For all the lofty predictions on the future of work, the future will probably just look like this: some people working in an office all of the time, some people completely remote, everyone else somewhere in the middle.
Companies around the world have either been preparing for this scenario or are already living it, and one question's been nagging them. How do you avoid creating two classes of workers: those who are in the office, getting face time with executives, and those who are just Zoom boxes on a screen, locked away from all the excitement?
This question isn't purely theoretical. New research from Citrix revealed that 38% of a thousand U.S. office workers surveyed believe remote employees will be at a career disadvantage for not working out of a central office, and 47% think they'll be less likely to be considered for a promotion.
The solutions run the gamut. On one end, there's simple norm-setting: Here's how to set up a meeting, here's how to communicate before and after a meeting. On the other end, there's redesigning entire office features, from whiteboards to furniture.
Set some ground rules for norms and behaviors.
The first ground rule: Everyone joins a meeting as an individual box on Zoom. No more conference room cameras pointing down at a group of people giggling around a desk with one remote, disembodied face watching from afar. In the hybrid world, we're all disembodied faces.
Evernote, whose largest office is in Redwood City, used to broadcast its all-hands meetings from that office's cafeteria, with CEO Ian Small standing at a podium in front of rows of bleachers. According to Susan Stick, the company's SVP of people and general counsel, that format was a terrible audiovisual experience for remote employees.
Today, Evernote's policy is that every medium and large meeting takes place virtually, with Small's face on a screen side by side with every other employee's. "We want everyone to have a common and equal experience," said Stick.
When a virtual meeting takes place, a few steps can go far in leveling the playing field, things as simple as calling on people who are remote first, said Traci Palmer, VP of people and organizational development at Citrix.
Another ground rule according to hybrid work experts: If you are in the office together and engage in side banter, perhaps coming up with another plan of action in the hallway after everyone else has hopped off Zoom, it's your responsibility to update remote colleagues on what was decided in the hallway.
A rendering of LinkedIn's new headquarters in SunnyvaleImage: LinkedIn/NoTriangle Studio
Some companies are trying to mimic that "running into someone in a hallway" feeling through Slack integrations like Donut, which pairs random people from across a company and sets up short Zoom meetings for spontaneous, casual chats. "People love them," said Brit Malinauskas, VP of people & workplace at Hover, a 3D data and tech company that has been using Donut. That being said, not everyone likes forced socialization.
Even language can play a part in eliminating the class divide between in-office and remote workers. PagerDuty has eliminated the word "headquarters" from its company lexicon, as well as the word "international," instead opting for "global," according to Chief People Officer Joe Militello. (International denotes there's one country that's "national," with the others merely orbiting around it.)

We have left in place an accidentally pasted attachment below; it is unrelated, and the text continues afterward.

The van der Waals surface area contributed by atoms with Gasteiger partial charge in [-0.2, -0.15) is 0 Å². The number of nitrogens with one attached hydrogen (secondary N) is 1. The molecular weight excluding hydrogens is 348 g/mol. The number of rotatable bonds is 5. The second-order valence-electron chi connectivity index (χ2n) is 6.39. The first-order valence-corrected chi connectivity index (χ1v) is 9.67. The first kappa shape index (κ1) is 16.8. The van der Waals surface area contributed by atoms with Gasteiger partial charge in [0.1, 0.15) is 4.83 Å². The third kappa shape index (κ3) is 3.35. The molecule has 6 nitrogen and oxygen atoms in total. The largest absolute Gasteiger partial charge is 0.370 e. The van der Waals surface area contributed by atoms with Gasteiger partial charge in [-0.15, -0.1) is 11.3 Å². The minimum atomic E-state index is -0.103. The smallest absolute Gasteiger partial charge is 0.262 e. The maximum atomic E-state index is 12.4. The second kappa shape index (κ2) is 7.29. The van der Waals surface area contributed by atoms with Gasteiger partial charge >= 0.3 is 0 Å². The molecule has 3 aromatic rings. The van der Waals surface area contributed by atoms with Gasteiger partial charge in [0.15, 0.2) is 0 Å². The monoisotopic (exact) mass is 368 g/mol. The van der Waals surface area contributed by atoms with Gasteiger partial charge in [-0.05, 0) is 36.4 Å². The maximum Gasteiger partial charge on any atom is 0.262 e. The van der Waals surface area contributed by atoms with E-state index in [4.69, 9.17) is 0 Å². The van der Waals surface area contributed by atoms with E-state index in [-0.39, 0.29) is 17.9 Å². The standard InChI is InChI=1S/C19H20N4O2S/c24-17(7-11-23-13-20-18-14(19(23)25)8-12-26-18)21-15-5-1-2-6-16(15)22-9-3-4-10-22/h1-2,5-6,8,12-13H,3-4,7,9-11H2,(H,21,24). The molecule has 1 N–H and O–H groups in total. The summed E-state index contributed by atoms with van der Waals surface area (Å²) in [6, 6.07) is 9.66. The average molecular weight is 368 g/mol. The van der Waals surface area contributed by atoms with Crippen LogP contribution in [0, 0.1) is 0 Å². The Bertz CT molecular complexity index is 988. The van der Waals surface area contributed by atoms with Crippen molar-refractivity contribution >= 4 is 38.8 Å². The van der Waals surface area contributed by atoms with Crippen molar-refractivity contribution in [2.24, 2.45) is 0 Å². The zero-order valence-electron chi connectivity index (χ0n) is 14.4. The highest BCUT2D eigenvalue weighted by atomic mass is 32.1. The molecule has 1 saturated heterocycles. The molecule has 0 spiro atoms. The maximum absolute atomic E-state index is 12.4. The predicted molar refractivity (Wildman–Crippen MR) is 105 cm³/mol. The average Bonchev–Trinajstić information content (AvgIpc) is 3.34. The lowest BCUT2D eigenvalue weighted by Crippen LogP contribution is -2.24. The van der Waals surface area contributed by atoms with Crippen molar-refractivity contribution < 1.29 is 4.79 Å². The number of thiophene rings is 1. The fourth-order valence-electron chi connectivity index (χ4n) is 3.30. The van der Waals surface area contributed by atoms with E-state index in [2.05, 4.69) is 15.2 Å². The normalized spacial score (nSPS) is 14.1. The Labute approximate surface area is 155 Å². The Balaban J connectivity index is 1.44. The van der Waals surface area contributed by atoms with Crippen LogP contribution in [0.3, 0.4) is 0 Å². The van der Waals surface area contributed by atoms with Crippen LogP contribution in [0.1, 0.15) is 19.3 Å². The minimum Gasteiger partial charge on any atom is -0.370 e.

Redesign your office.
All this Zooming in physical offices brings with it a design challenge. Modern open-plan offices weren't designed for everyone to be taking video calls within earshot of each other. Conference rooms weren't designed for everyone to be in the same meeting from individual laptops either.
A range of solutions has cropped up to address these new problems. But workplace design experts agree: Nothing has risen above the pack yet, and companies are testing out a range of solutions at a small scale to see what sticks. "The desire for this kind of technology is somewhat outpacing the actual availability of gear or software," said Stick.
Brett Hautop heads up the workplace design team at LinkedIn, which is buying and testing out hybrid work gear across its 33 global offices. He called the traditional conference room setup — the long rectangular table — "an artifact of medieval times," hierarchical and awkward to sit around, as well as not inclusive of remote meeting participants.
One thing that LinkedIn is trying: partnering with a Steelcase designer to create something that looks like a campfire, four seats around a center square. Within the square there would be four monitors and a 360-degree camera capturing the faces of those seated. Everyone who's in the meeting physically can talk to each other naturally and see their remote colleagues on their individual monitors, while the camera captures their faces so that virtual participants see them as individual boxes on a screen as well.
Whiteboards are another key area of testing and potential innovation. LinkedIn has invested in one that allows users to use a regular whiteboard alongside camera capture technology that picks up what's being written, but which is able to — get ready for this — make the writer's hand disappear and instead capture the text behind it. The new company headquarters in Sunnyvale will have five rooms outfitted with these whiteboards alongside other new design solutions when it opens in January, according to Hautop.
"What we want to avoid is the experience of haves and have-nots," said Stick in regards to Evernote's investments in furniture and tech to bridge the in-office and remote work divide. Although they haven't pinned down the solution quite yet, she believes the key lies in simply being intentional about it.